Observe: The Psalmist pleas for help from God for his inner turmoil. He wants to flee from his enemy, who was a near friend. The depth of betrayal is very deep, and his reaction is to ask God for revenge. At. V 16, he pleads with God who alone can save him. After more description of the betrayer’s lies, the final stanza is spoken to others: “Cast your cares/burdens on the Lord, and he will sustain you,” ending with a final hope that God will avenge him.
Interpret: David was betrayed by his own son Absalom, ending in civil war, with the crown of Israel as the prize. Is this the background for this anguished plea for help against an enemy? Certainly David fled, and this Psalm expresses the desire to flee. The inner anguish of betrayal by someone close, “my companion, my close friend,” cuts deep. All this is told honestly to the Lord, mixed with expressions of trust. The final “Cast your cares on the Lord” is mixed with thirst for vindication.
Application: Nearly everyone gets betrayed by someone we trust at some point. A close friend turns her back; a spouse commits adultery; a trusted boss screws you over; a church leader you leaned on turns on you instead; an adult child cuts you off. Examples abound. Psalm 55 is a deep dive into the pain of betrayal: the turmoil, the desire to run away, and the prayers that God will avenge you. Pain slowly gives way to trust in what God will do, although the desire to inflict pain back is not completely gone. The last few verses show that the struggle is ongoing: telling others to trust, even as the desire for vindication lingers. The last verse: “But as for me, I trust in you,” points ahead to a path to resolution, but forgiveness is not yet in sight.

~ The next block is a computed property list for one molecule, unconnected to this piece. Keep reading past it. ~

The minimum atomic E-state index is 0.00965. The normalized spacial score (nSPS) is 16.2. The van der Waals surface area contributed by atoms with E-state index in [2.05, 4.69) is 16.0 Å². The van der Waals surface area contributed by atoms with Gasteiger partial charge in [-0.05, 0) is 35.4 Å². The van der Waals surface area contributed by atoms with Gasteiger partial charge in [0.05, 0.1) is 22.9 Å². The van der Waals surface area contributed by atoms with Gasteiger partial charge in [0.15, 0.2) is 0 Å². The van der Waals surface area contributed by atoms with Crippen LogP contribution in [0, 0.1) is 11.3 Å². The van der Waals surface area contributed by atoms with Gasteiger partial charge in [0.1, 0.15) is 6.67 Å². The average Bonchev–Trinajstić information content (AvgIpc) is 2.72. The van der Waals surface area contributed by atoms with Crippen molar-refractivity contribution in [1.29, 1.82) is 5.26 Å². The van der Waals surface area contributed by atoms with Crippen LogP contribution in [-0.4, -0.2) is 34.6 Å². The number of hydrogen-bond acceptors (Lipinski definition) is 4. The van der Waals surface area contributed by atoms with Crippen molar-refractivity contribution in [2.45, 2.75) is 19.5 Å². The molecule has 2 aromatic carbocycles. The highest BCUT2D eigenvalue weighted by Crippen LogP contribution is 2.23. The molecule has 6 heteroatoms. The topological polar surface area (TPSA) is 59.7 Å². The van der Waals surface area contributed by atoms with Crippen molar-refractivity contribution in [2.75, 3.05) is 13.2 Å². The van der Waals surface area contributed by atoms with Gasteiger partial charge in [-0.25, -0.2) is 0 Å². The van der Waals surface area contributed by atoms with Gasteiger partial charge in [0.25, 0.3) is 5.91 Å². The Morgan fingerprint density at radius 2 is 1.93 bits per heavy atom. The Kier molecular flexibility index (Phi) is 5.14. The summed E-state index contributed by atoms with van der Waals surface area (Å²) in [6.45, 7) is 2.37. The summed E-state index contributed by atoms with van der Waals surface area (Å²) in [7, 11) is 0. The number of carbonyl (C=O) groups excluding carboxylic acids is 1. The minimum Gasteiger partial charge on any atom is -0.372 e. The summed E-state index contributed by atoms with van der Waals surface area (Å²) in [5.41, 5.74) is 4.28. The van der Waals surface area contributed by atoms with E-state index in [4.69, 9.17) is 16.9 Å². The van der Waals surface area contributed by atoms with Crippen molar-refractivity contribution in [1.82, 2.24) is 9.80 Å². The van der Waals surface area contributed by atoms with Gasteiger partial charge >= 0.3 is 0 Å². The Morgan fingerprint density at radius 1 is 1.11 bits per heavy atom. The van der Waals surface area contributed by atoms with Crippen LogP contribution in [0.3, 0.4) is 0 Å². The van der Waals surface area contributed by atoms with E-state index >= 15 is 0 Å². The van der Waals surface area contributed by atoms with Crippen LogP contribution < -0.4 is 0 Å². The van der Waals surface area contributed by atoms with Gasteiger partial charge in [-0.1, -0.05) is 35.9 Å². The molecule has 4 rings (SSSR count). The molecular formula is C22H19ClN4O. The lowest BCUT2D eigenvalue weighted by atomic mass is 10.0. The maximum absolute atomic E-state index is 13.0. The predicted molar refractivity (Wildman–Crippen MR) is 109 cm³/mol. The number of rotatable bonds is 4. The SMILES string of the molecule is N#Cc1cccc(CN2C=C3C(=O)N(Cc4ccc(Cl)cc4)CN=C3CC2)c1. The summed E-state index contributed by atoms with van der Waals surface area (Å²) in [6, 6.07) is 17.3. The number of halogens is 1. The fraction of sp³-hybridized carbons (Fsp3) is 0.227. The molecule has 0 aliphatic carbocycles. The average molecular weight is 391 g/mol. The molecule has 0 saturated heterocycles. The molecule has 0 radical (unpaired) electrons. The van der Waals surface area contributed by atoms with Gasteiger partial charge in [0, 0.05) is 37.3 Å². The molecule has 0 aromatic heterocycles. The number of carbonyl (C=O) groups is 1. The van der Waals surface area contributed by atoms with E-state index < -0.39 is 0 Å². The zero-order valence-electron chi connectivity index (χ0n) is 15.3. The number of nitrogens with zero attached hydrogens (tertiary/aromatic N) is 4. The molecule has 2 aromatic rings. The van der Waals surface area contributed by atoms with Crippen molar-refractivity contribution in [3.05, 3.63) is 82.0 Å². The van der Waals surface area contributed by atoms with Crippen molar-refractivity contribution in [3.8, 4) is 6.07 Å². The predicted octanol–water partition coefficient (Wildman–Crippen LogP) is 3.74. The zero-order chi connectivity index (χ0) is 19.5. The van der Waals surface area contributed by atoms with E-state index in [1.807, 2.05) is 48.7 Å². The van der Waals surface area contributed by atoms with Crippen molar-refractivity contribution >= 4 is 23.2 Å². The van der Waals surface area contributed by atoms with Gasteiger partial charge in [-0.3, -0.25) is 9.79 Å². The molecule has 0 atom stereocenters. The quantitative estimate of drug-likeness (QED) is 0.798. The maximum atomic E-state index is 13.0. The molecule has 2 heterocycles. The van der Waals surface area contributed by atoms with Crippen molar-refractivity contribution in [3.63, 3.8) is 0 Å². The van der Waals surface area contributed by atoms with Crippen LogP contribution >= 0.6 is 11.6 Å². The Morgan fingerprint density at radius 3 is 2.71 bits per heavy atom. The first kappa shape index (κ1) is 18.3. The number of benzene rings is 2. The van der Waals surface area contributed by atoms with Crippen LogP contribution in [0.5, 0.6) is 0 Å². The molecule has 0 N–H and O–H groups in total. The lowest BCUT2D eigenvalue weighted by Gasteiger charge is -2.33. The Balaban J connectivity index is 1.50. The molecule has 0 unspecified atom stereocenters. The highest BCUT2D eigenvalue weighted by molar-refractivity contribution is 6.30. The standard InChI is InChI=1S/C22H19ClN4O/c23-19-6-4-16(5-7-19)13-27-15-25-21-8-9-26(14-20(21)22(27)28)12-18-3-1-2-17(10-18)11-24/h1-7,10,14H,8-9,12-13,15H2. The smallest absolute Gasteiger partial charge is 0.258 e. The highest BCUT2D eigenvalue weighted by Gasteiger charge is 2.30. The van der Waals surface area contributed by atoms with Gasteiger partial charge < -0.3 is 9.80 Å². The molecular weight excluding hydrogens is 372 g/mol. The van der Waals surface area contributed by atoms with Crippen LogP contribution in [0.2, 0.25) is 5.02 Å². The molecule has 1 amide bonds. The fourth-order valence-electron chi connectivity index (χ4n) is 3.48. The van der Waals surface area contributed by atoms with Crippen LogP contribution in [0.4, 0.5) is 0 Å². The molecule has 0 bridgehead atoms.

Judas betrayed Jesus; so did Peter. Jesus even saw it coming long before it happened. How did Jesus deal with that? Not by asking God for vengeance, but by trusting in God. For us to get to that point of trust, after deep personal betrayal, requires a long process of honestly dealing with the wounds and what caused them, asking God for help, and accepting that only God acts with perfect justice on our behalf. Key verse: “Cast your cares/burdens on the Lord, and he will sustain you.”
Prayer: “Lord, I have been deeply hurt by betrayal, but I will trust in your justice and your care. Amen.”
Song: “What A Friend We Have in Jesus”
In 2023, each week's blog is a follow-up reflection written by the preceding Sunday’s preacher to dig deeper into the sermon topic and explore engaging discussion questions.